Our Tea Blog | Camellia Sinensis


First Flush Fever…

14 March 2013

at 14:04 by john

Over the next few weeks the pressure for the Himalayan nectar will build.
Every day clients with wild and crazy eyes will be in our stores, clawing at the counter and asking ‘Have they arrived yet?’
Some will say that ‘other companies already have First Flush Darjeelings!’ and this is true.

First Flush Darjeeling
There are some invoices manufactured as early as the end of February, often heavily over-priced for the quality.
There are several ways to obtain such early Darjeelings.

One is using the ‘low-grown’ plants. Some gardens have sections that run down into the plains that flush before the rest of the region… these sections often lack a large part of the terroir qualities of the ‘mid-grown’ and ‘high-grown’ teas.

Unseasonal, artificial irrigation or even the use of chemicals may also be used to confuse the plants’ hormones into an early flushing mode.
These are not the teas we are waiting for.

As with many other pleasures of life quicker is not always better.
So when the plants are good and ready we will be there, nice and thirsty, to appreciate the best of this year’s harvest.

So far the Spring 2013 weather looks good, still a little on the dry side as we saw last year but with serious potential for some heavenly leaf.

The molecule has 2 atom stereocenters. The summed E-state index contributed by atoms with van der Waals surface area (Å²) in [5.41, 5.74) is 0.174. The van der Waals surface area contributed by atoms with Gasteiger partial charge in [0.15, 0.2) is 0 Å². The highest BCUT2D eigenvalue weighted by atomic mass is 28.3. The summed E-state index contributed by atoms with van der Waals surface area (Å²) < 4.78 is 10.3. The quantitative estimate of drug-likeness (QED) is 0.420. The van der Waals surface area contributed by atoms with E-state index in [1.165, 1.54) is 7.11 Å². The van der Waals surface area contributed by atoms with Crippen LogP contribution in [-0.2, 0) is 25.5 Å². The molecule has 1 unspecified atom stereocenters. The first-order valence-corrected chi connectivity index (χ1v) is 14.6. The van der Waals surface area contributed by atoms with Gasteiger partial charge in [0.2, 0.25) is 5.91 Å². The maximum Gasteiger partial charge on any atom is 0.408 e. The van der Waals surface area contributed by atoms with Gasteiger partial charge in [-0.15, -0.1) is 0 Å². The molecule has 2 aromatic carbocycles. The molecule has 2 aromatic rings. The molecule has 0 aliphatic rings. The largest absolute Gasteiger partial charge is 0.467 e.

I will send something worth waiting for as soon as I possibly can….promise!



13 March 2013

at 9:40 by Seb

Leaves of Mucha Tie Guan Yin roasted 60 hours

The deep chill of winter sometimes induces us to choose teas that have a soothing effect. Woody, grilled and spicy aromas may be sought to make up for our lack of heat. It is for this reason that on a regular basis we roast certain wulongs with a view to giving them a slightly caramelized character, as well reducing their ‘fresh grass’ aspect.

Using an electric convection oven we produce these alterations, following a tradition still alive in China and Taiwan. Besides modifying the flavor profile and smoothing them, roasting wulongs may also be performed with a view to aging them for a few years, or even decades!

For any enthusiast wishing to vary their selection, or simply to enjoy harmonized with a dessert, try our seasonal novelty, Da Yu Lin cooked 16 hours. Some can even accompany a whiskey tasting, e.g. a Scottish island maltwith Ali Shan 1999 baked in charcoal.


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